Here’s a legit reason why you shouldn’t feel guilty sleeping in
Catch up on lost sleep this holiday season
Nov 30, 2017
Weekends and vacations are for planned trips, nights out, and sleeping in. The latter may not look as productive or as worthwhile as the first two, but it actually helps your health in the long run.
Especially if you lack rest and are buried in sleep debt.
Sleep debt, sleep deficit, or sleep pressure is simply the cumulative effect of not getting enough shuteye. It lags your senses, gives you short-term memory problems and hormonal imbalance, makes you temperamental and paranoid, and in extreme cases, may cause death. So the longer you go without sleep, the more sluggish you get as the debt adds up.
And just like any other debt, you should pay this one off.
Sleeping eliminates adenosine, a waste byproduct of energy that accumulates in our brain and causes sleep debt. And for this cleanup, our bodies’ glymphatic system is responsible. Note that this purging mechanism is active when we’re asleep.
So that’s why we need to sleep in on weekends. However, it’s advisable to not overdo it—just two extra hours of bedtime in the morning is enough to bring back your regular self as it can mess up your body clock. It’s still best to develop a consistently good sleeping habit.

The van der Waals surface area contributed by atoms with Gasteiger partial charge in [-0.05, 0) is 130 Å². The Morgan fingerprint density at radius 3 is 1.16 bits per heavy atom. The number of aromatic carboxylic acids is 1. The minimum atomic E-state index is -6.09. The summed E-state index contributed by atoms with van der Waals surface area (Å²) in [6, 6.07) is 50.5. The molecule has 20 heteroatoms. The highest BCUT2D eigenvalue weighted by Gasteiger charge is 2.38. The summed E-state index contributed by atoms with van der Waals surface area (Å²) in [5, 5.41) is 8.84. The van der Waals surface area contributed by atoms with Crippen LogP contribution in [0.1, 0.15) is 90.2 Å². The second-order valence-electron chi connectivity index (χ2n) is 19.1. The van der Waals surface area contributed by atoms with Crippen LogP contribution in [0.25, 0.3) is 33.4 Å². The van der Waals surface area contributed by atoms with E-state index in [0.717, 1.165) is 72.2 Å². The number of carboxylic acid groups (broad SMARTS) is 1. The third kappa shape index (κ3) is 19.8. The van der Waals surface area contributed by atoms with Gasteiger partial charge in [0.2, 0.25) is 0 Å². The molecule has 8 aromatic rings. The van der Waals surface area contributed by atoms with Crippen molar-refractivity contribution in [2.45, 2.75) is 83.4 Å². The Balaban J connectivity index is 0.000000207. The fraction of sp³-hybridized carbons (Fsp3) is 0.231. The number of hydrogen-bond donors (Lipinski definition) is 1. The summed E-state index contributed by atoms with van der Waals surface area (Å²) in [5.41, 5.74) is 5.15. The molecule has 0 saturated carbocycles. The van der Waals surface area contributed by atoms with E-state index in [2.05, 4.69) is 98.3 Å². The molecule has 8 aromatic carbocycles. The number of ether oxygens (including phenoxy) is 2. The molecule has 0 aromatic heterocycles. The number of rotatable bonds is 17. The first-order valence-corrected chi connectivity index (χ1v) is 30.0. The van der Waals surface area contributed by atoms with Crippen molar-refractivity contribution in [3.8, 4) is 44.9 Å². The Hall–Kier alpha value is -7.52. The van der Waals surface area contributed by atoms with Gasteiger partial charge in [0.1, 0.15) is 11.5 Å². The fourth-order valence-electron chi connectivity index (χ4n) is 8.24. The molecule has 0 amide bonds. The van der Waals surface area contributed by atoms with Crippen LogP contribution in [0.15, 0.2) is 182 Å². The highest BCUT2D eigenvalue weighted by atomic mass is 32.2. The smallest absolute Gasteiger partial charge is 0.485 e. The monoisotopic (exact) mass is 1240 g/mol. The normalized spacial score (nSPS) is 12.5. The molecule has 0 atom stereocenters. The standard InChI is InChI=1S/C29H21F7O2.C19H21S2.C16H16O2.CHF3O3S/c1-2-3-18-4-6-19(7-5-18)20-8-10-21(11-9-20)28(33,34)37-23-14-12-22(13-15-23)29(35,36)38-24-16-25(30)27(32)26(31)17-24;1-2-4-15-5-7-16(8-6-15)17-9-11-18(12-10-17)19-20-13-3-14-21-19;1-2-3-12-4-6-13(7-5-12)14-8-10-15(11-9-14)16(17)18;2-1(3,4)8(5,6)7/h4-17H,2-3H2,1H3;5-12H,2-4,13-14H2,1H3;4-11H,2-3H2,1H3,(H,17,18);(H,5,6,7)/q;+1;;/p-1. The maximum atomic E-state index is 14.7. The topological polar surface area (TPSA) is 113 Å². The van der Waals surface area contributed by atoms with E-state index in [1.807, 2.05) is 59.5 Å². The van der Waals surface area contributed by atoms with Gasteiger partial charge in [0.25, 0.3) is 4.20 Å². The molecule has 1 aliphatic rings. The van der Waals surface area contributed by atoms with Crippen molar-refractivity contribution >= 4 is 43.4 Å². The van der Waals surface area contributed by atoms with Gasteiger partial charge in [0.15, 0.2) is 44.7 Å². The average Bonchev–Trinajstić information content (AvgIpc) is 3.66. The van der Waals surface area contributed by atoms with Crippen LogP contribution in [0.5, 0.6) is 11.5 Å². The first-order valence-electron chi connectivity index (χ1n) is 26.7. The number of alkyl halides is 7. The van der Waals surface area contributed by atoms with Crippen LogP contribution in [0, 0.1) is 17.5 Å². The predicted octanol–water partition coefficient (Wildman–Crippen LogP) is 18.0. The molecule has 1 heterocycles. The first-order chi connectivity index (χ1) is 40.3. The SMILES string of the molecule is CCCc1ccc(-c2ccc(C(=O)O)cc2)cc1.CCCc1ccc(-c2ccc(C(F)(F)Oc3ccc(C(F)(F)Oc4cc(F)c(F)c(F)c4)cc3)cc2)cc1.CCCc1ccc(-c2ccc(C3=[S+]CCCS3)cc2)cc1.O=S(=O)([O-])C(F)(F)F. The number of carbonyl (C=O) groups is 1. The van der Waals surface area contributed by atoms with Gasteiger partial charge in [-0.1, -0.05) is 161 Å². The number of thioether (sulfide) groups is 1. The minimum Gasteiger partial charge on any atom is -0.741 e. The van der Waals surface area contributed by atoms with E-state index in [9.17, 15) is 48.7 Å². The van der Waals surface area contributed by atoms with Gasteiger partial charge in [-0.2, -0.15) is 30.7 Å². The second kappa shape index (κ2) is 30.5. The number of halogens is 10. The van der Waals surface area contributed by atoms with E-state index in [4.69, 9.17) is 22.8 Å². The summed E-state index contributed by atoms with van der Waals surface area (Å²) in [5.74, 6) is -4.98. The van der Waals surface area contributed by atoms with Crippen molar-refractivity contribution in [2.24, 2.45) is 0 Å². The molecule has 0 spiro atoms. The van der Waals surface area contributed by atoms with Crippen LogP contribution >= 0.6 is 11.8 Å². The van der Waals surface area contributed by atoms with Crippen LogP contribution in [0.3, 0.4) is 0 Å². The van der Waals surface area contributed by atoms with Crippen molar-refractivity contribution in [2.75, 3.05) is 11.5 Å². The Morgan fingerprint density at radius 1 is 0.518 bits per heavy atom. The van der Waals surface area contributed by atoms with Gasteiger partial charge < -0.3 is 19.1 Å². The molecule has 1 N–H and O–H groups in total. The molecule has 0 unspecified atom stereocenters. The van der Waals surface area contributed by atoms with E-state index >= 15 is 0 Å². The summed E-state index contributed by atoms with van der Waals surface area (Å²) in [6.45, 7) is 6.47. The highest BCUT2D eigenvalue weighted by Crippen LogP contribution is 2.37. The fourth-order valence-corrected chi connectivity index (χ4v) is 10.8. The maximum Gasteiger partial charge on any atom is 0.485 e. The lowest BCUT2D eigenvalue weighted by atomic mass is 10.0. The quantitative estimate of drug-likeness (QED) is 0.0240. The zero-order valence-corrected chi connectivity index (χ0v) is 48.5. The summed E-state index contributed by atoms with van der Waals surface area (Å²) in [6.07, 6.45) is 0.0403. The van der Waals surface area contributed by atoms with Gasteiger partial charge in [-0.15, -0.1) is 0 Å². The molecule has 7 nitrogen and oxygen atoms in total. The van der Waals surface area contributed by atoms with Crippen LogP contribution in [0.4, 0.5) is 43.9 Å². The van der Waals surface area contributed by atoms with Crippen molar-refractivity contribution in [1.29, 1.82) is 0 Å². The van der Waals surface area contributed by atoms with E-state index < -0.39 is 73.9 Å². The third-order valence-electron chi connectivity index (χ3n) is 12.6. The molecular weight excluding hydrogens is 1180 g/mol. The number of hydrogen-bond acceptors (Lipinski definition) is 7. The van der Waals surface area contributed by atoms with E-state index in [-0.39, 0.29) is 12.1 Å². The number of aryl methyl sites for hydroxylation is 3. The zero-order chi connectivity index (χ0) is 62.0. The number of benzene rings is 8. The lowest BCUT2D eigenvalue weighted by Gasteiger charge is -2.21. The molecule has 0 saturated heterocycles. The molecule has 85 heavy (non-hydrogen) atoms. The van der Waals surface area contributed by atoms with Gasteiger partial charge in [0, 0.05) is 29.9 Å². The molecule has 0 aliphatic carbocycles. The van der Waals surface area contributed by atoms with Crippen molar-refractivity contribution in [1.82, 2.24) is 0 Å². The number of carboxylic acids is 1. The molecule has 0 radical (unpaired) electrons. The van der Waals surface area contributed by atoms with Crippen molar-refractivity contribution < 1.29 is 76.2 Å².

We’ve already written several tips on how to sleep better (since not all sleep is equal). One way is to use weighted blankets as the give off gentle and steady pressure points responsible for serotonin (mood stabilizer) production. For pet owners, it’s also a great idea to share the same bed with your furry friends as they help you rest easier.
Header image courtesy of Unsplash
The secret to a lasting perfume? Combine it with another one
5 ways to show support for breast cancer patients this month
HEALTH & WELLNESS
A mom’s right: Maternity leave raised from 60 days to 105
Fleas make your pets antsy. But using flea pills to repel it makes them worse
Is it time to replenish your makeup and skincare stock? This online beauty fair says yes